Several decades ago, it was common for golf courses, especially county clubs, to have the property mown “wall to wall.” Every blade of turf was cut. It takes a lot of labor to mow the grass, then complete additional necessary projects, hence another reason for reduction in turf varieties that require that much input. Simply put, all of the turf for the day has to be cut in the mornings before any projects can start. The turf grows in spite of us, and creates a situation where we need the necessary labor, equipment (and maintenance), fuel, water, electricity, fertility, etc., to maintain it. That cost of maintenance increases every year, and it increases at a higher rate of inflation than our overall maintenance budget has increased. I don’t think the Audit and Finance, Greens Committee, and Board of Directors gets enough credit at looking for creative ways to keep costs down, as a way of preventing constant large percentage dues increases. Not only have we been creative with controlling costs, we’ve put a priority on doing everything we can to NOT compromise the primary playing surfaces – greens, tees and fairways.
There is nothing natural about a stand of turf that is all the same height. Golf is played outdoors, in the environment, which naturally has layers and textures. When Classic Golf Course Architects, designed golf courses, they incorporated native areas to their designs. It’s evident studying black and white aerial photos from the 1930’s. The natives and Fescue areas create layers and texture to the property, creating visual interest on an aesthetic level. Today, there is a reason courses around the country are adding native and Fescue areas, as they not only save inputs, they create a more natural environment. A natural environment that creates buffers around our bodies of water, greatly reducing rain run-off from entering the ponds. The natives around the ponds filter water during rain events, preventing phosphorus from leaves and grass clippings from entering the bodies of water. This keeps the ponds cleaner, and needing less corrective aquatic herbicides to control algae blooms. Walsh Lake is a perfect example of a non-functioning body of water. The area from Cleveland Ave to Larpenter Ave to Highway 280, drains into curb and gutter, and ends up in Walsh Lake. Very little of that water is filtered first with native areas before reaching the storm drains, bringing massive amounts of nutrients, specifically phosphorus, with it.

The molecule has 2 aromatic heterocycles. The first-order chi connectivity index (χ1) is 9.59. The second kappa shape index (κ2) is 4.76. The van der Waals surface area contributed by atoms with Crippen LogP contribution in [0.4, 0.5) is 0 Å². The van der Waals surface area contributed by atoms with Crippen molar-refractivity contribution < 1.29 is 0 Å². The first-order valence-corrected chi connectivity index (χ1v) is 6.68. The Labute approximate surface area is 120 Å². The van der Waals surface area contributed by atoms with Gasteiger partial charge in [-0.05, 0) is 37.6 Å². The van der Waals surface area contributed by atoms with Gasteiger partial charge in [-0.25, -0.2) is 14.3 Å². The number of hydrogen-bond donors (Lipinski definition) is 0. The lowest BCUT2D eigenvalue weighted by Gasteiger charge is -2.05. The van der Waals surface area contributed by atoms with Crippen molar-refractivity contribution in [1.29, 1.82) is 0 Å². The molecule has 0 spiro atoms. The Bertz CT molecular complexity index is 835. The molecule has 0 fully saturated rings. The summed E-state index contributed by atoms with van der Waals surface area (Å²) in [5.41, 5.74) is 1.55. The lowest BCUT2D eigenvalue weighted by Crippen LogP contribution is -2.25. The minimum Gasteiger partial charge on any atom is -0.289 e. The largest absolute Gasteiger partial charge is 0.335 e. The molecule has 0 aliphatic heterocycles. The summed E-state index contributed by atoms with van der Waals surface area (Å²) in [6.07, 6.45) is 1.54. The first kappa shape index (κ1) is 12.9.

Native areas around 16 pond helping filter run-off and creating wildlife habitat
Fourth, what is wrong with our Fescue areas?
Weeds are very common when converting a native area to Fescue. The process of conversion involves mowing down the native to 2″ and raking up the material, applying Round-Up to the area twice, waiting for a few days, then seeding it with Fescue seed. We then topdress the seed with sand to get good seed-to-soil contact. However, when you have open, bare soil, with no actively growing turf on it, the scenario is perfect for weed seeds to germinate. This is normal and unavoidable. The Fescue seed take 7-14 days to germinate, and in that time, weeds can fill in quickly. However, applying herbicides to young Fescue seedlings will result in the seedlings perishing. It often can take up to a year of the Fescues maturing to use the proper herbicides to rid all of the annual weeds.